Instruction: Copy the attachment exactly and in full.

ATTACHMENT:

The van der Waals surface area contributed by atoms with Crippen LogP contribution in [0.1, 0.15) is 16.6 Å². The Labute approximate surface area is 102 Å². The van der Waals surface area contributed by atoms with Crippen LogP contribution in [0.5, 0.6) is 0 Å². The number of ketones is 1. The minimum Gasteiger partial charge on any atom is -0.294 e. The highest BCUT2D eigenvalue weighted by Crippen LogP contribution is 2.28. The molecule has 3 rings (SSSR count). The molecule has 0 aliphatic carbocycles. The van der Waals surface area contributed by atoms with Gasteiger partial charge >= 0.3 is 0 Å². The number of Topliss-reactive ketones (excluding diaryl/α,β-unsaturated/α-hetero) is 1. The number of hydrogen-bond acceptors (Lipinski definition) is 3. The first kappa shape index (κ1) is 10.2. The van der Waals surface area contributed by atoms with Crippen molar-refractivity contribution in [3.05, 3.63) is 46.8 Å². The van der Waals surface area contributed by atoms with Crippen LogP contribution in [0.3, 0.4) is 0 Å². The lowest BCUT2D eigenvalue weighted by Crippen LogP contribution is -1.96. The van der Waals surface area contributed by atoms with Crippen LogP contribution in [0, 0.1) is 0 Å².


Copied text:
The van der Waals surface area contributed by atoms with Crippen LogP contribution in [0.1, 0.15) is 16.6 Å². The Labute approximate surface area is 102 Å². The van der Waals surface area contributed by atoms with Crippen LogP contribution in [0.5, 0.6) is 0 Å². The number of ketones is 1. The minimum Gasteiger partial charge on any atom is -0.294 e. The highest BCUT2D eigenvalue weighted by Crippen LogP contribution is 2.28. The molecule has 3 rings (SSSR count). The molecule has 0 aliphatic carbocycles. The van der Waals surface area contributed by atoms with Gasteiger partial charge >= 0.3 is 0 Å². The number of Topliss-reactive ketones (excluding diaryl/α,β-unsaturated/α-hetero) is 1. The number of hydrogen-bond acceptors (Lipinski definition) is 3. The first kappa shape index (κ1) is 10.2. The van der Waals surface area contributed by atoms with Crippen molar-refractivity contribution in [3.05, 3.63) is 46.8 Å². The van der Waals surface area contributed by atoms with Crippen LogP contribution in [0.3, 0.4) is 0 Å². The lowest BCUT2D eigenvalue weighted by Crippen LogP contribution is -1.96. The van der Waals surface area contributed by atoms with Crippen LogP contribution in [0, 0.1) is 0 Å².